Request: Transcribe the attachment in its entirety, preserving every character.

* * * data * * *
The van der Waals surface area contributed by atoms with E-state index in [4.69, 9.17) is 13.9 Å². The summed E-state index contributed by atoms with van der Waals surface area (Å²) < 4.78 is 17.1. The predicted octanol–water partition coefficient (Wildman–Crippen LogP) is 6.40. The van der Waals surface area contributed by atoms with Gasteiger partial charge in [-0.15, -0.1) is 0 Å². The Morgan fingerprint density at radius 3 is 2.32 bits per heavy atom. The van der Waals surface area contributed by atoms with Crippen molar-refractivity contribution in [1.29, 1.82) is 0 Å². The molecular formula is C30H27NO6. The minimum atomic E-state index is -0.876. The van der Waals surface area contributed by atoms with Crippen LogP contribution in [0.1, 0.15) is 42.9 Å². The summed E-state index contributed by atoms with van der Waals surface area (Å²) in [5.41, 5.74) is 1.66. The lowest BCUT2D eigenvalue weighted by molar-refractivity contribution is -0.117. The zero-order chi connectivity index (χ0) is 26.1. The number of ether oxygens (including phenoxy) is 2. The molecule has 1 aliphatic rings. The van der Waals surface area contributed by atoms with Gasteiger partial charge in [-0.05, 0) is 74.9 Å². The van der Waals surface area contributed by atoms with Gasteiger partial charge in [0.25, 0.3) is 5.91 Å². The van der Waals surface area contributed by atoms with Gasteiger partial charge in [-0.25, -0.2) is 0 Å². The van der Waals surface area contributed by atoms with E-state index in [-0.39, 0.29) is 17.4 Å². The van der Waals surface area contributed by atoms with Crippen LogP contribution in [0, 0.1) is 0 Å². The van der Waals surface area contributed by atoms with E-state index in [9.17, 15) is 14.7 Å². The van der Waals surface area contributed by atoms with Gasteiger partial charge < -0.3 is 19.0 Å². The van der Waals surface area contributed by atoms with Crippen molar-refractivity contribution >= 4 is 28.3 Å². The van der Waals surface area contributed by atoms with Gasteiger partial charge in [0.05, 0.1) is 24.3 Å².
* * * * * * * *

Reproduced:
The van der Waals surface area contributed by atoms with E-state index in [4.69, 9.17) is 13.9 Å². The summed E-state index contributed by atoms with van der Waals surface area (Å²) < 4.78 is 17.1. The predicted octanol–water partition coefficient (Wildman–Crippen LogP) is 6.40. The van der Waals surface area contributed by atoms with Gasteiger partial charge in [-0.15, -0.1) is 0 Å². The Morgan fingerprint density at radius 3 is 2.32 bits per heavy atom. The van der Waals surface area contributed by atoms with Crippen molar-refractivity contribution in [1.29, 1.82) is 0 Å². The molecular formula is C30H27NO6. The minimum atomic E-state index is -0.876. The van der Waals surface area contributed by atoms with Crippen LogP contribution in [0.1, 0.15) is 42.9 Å². The summed E-state index contributed by atoms with van der Waals surface area (Å²) in [5.41, 5.74) is 1.66. The lowest BCUT2D eigenvalue weighted by molar-refractivity contribution is -0.117. The zero-order chi connectivity index (χ0) is 26.1. The number of ether oxygens (including phenoxy) is 2. The molecule has 1 aliphatic rings. The van der Waals surface area contributed by atoms with Gasteiger partial charge in [-0.05, 0) is 74.9 Å². The van der Waals surface area contributed by atoms with Gasteiger partial charge in [0.25, 0.3) is 5.91 Å². The van der Waals surface area contributed by atoms with Gasteiger partial charge in [-0.25, -0.2) is 0 Å². The van der Waals surface area contributed by atoms with E-state index in [-0.39, 0.29) is 17.4 Å². The van der Waals surface area contributed by atoms with Crippen LogP contribution in [0, 0.1) is 0 Å². The van der Waals surface area contributed by atoms with E-state index in [9.17, 15) is 14.7 Å². The van der Waals surface area contributed by atoms with Gasteiger partial charge < -0.3 is 19.0 Å². The van der Waals surface area contributed by atoms with Crippen molar-refractivity contribution >= 4 is 28.3 Å². The van der Waals surface area contributed by atoms with Gasteiger partial charge in [0.05, 0.1) is 24.3 Å².